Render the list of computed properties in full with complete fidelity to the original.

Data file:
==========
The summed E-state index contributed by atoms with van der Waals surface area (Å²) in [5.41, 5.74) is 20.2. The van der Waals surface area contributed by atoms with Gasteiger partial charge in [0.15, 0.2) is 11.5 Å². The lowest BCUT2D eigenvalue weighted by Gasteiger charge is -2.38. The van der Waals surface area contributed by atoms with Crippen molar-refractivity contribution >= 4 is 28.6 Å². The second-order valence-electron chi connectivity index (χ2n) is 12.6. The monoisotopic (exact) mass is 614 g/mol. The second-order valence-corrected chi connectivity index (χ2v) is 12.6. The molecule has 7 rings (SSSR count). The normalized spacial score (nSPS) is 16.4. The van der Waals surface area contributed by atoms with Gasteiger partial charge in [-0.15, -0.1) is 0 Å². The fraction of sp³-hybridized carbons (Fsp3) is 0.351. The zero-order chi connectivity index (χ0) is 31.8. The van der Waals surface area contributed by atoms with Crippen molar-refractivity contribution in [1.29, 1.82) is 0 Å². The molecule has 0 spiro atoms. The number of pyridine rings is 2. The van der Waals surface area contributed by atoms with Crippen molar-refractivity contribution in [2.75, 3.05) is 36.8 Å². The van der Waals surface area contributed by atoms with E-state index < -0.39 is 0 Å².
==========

The summed E-state index contributed by atoms with van der Waals surface area (Å²) in [5.41, 5.74) is 20.2. The van der Waals surface area contributed by atoms with Gasteiger partial charge in [0.15, 0.2) is 11.5 Å². The lowest BCUT2D eigenvalue weighted by Gasteiger charge is -2.38. The van der Waals surface area contributed by atoms with Crippen molar-refractivity contribution >= 4 is 28.6 Å². The second-order valence-electron chi connectivity index (χ2n) is 12.6. The monoisotopic (exact) mass is 614 g/mol. The second-order valence-corrected chi connectivity index (χ2v) is 12.6. The molecule has 7 rings (SSSR count). The normalized spacial score (nSPS) is 16.4. The van der Waals surface area contributed by atoms with Gasteiger partial charge in [-0.15, -0.1) is 0 Å². The fraction of sp³-hybridized carbons (Fsp3) is 0.351. The zero-order chi connectivity index (χ0) is 31.8. The van der Waals surface area contributed by atoms with Crippen molar-refractivity contribution in [1.29, 1.82) is 0 Å². The molecule has 0 spiro atoms. The number of pyridine rings is 2. The van der Waals surface area contributed by atoms with Crippen molar-refractivity contribution in [2.75, 3.05) is 36.8 Å². The van der Waals surface area contributed by atoms with E-state index < -0.39 is 0 Å².